CORNISH: Is that different from, say, the George W. Bush years that - where you were there?

CELICO: Well, I will say I think that there is a coming realization within China that foreign investors need to be in the market for China to meet its own economic development goals. And I think when we're talking about the George W. Bush administration years where China of course was doing very well, growing at record rates, they were starting to talk about indigenous innovation and starting to say, maybe we don't need foreign investment as much; we feel very strong now. Today, this year, this month, President Xi talked about the risks to the country. And in his speech earlier this month, he talked about the softening economy as a real risk.

CORNISH: What leverage do you think the Chinese have over the U.S.?

CELICO: I think the Chinese, like I said, can look at this in a more long-term way. And I think they recognize that the Trump administration wants and, in some ways, needs a win on trade. I don't think anyone expects that some kind of trade truce or de-escalation of trade tensions is going to eliminate the many, many growing tensions in the bilateral relationship.

CORNISH: But I ask because you heard the president say earlier that, this may come down to a conversation between me and President Xi. You know the players involved. What does that mean - is - given this president's temperament and approach when it comes to trade?

CELICO: I think the Chinese probably are hoping that if it is left to President Trump to negotiate a deal with President Xi, that he may accept some superficial gains that maybe his own administration and experts on trade policy would have said aren't enough to call it a victory. And so the Chinese recognize that, I think very much welcome a high-level meeting even in order to postpone the end of the talks. President Xi and President Trump together declared this was going to be a 90-day process. But even in December, President Trump hinted that if it needed more time, he would give more time. And so those tariff rates may not be going up on March 2 anyway.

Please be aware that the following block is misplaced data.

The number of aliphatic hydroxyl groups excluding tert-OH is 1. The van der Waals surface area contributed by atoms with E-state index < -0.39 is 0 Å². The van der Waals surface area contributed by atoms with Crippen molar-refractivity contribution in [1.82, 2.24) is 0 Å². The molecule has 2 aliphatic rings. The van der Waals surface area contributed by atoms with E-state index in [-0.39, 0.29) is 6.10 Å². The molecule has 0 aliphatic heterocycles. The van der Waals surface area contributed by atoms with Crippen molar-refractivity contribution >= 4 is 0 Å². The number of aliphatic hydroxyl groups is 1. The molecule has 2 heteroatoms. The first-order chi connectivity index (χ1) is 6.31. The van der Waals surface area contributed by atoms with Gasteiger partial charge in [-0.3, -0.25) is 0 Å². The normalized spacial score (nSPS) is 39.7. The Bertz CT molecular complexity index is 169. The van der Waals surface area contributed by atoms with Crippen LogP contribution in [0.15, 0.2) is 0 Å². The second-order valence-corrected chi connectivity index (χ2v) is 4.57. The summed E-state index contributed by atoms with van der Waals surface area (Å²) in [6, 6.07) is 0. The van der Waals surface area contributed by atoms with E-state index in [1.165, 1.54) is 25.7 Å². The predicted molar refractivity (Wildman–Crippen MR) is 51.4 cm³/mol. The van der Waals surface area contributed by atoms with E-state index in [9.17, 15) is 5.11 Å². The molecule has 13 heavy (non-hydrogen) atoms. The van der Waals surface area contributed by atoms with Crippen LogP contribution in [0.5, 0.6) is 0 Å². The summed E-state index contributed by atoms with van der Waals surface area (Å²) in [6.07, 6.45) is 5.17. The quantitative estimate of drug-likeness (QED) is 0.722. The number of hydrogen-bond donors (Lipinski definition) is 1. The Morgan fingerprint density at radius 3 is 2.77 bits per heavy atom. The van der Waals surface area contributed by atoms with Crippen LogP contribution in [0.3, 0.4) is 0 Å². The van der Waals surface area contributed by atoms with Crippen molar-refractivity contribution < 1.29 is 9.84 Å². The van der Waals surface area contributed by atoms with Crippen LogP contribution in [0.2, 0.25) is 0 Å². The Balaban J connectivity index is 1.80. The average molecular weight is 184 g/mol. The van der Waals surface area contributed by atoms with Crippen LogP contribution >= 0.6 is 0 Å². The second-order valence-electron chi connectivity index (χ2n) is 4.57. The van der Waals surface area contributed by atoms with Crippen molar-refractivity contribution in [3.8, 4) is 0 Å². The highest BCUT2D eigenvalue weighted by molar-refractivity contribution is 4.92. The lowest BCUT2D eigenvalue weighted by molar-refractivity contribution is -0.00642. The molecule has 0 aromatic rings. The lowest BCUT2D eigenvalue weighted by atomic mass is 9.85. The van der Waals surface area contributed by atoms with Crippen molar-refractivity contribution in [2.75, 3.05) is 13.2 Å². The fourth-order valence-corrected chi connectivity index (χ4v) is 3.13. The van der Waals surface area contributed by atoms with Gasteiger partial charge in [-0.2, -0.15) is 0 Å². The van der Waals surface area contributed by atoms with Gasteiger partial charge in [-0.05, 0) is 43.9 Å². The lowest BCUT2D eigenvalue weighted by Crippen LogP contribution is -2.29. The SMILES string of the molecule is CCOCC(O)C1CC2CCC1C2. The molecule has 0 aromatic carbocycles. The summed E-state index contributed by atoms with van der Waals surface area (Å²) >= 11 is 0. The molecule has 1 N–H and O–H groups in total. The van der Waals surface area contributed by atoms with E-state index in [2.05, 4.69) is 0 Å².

CORNISH: Where do you see points of compromise?

CELICO: Again, I think that the Chinese government is starting to recognize that with its slowing economy, foreign investors in the market actually will help the economy meet some of its consumption-led growth goals. And so levelling the playing field for foreign players is something that is also in China's interest - the same things we've been asking for for more than a decade. And so there is an area of compromise - of course, also purchases. The U.S. government has said that they do want to see the trade imbalance righted in some ways. And so while we're not talking about eliminating a massive trade deficit, we are talking about that being an area where both sides win.

CORNISH: Amy Celico leads the China practice at the Albright Stonebridge Group. Thank you so much.

CELICO: Thank you.